The Supreme Court has dismissed one of two cases on President Trump’s travel ban, suggesting it will avoid a constitutional showdown and let the lower courts deal with the newest version of the policy.
On Tuesday, the Supreme Court threw out an appeal on a provision of the travel ban that expired last month. The case was originally filed by the American Civil Liberties Union (ACLU) in Maryland.
SCOTUS said it originally agreed to hear the case to resolve a challenge to “the temporary suspension of nationals from Iran, Libya, Somalia, Sudan, Syria, and Yemen.” Since that executive order “expired by its own terms” in September, the appeal “no longer presents a ‘live case or controversy.’”
As reported by The New York Times, “The justices vacated the appeals court’s decision, meaning it cannot be used as precedent” for future challenges.
The second appeal, which deals with refugee limits that are still in effect, could meet the same fate when it expires later this month.
“The Supreme Court also set aside a federal appeals court ruling that blocked the earlier policy and might have served as a helpful precedent for the new challenges,” reports Newsmax. “That’s a victory for the Trump Administration, which urged the court to take that step.”
SCOTUS had been scheduled to hear arguments on the ban this week, and its decision to dismiss the case suggests that the court doesn't want to get into the travel ban argument unless absolutely necessary.
“If this court were to continue to hear these appeals, it would be asked to decide questions with no ongoing practical import,” writes Solicitor General Noel J. Francisco.
The ban's challengers insist that the case against the ban should continue because the ban (though expired) has caused problems for travelers and families that will persist for years. A federal court in Maryland is scheduled to hear the ACLU’s case on October 17th.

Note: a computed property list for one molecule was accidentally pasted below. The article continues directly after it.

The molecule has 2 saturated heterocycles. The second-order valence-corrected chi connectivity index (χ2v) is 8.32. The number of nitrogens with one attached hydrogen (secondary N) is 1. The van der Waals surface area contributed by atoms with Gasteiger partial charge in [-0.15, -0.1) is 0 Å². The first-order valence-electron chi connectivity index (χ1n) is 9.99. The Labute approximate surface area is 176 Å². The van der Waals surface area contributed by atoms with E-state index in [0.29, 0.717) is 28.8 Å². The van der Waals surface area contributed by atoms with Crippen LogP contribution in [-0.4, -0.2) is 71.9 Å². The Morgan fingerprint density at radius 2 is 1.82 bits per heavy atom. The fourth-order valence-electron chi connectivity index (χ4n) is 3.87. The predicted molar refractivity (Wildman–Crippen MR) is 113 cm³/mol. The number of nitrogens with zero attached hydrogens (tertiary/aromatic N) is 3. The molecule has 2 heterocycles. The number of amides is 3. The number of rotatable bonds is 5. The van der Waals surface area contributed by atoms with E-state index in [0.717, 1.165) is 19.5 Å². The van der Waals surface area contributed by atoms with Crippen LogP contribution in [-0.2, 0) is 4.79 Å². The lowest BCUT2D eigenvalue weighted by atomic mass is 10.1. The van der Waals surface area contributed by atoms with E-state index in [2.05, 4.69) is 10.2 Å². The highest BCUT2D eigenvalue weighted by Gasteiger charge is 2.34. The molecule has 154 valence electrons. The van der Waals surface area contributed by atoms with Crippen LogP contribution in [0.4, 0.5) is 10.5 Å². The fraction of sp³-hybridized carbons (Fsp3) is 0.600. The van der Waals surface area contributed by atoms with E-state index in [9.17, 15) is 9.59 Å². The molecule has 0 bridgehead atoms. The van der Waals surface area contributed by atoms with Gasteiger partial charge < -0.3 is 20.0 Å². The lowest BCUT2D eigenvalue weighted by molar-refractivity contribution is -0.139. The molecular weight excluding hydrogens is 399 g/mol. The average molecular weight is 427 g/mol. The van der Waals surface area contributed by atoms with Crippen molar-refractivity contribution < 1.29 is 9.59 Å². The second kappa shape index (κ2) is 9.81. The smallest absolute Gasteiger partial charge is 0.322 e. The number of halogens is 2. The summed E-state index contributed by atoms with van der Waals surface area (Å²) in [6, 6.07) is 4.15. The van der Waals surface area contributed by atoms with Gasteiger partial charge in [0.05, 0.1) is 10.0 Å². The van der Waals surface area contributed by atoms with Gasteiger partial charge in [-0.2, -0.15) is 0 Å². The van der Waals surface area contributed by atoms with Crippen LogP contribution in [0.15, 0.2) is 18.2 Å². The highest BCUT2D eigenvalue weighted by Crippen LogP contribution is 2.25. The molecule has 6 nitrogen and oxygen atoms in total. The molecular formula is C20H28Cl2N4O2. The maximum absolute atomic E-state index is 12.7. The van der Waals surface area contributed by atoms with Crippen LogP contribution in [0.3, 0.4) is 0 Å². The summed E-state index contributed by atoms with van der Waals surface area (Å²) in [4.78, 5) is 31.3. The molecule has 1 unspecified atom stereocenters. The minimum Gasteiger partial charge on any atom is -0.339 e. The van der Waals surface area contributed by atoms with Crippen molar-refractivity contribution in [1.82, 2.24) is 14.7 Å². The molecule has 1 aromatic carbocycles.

In my opinion, the decision whether to leave the precedents in place will not matter considering the fact that challenges to the new ban will be heard by the same judges who ruled against the previous one.
Trump's latest travel ban
The most recent version of the travel ban, announced last month, could severly limit the number of visas issues annually by the US – both for tourism and immigration purposes.
The new order does not have an expiration date and will impose restrictions on people from eight countries: Libya, Iran, Yemen, Somalia, North Korea, Syria, Chad, and Venezuela. Unlike the previous iteration, the new policy gives targeted countries a chance to get off the list if they cooperate with the US.
The effect on immigration is different for each country, ranging from a full stop on nearly all immigration, including tourists (North Korea, Syria, and Iran), to bans that only apply to government officials and their families (Venezuela).
The White House says the new ban is “based on detailed findings regarding the national security interests of the United States that were reached after a thorough, worldwide review and extensive consultation.”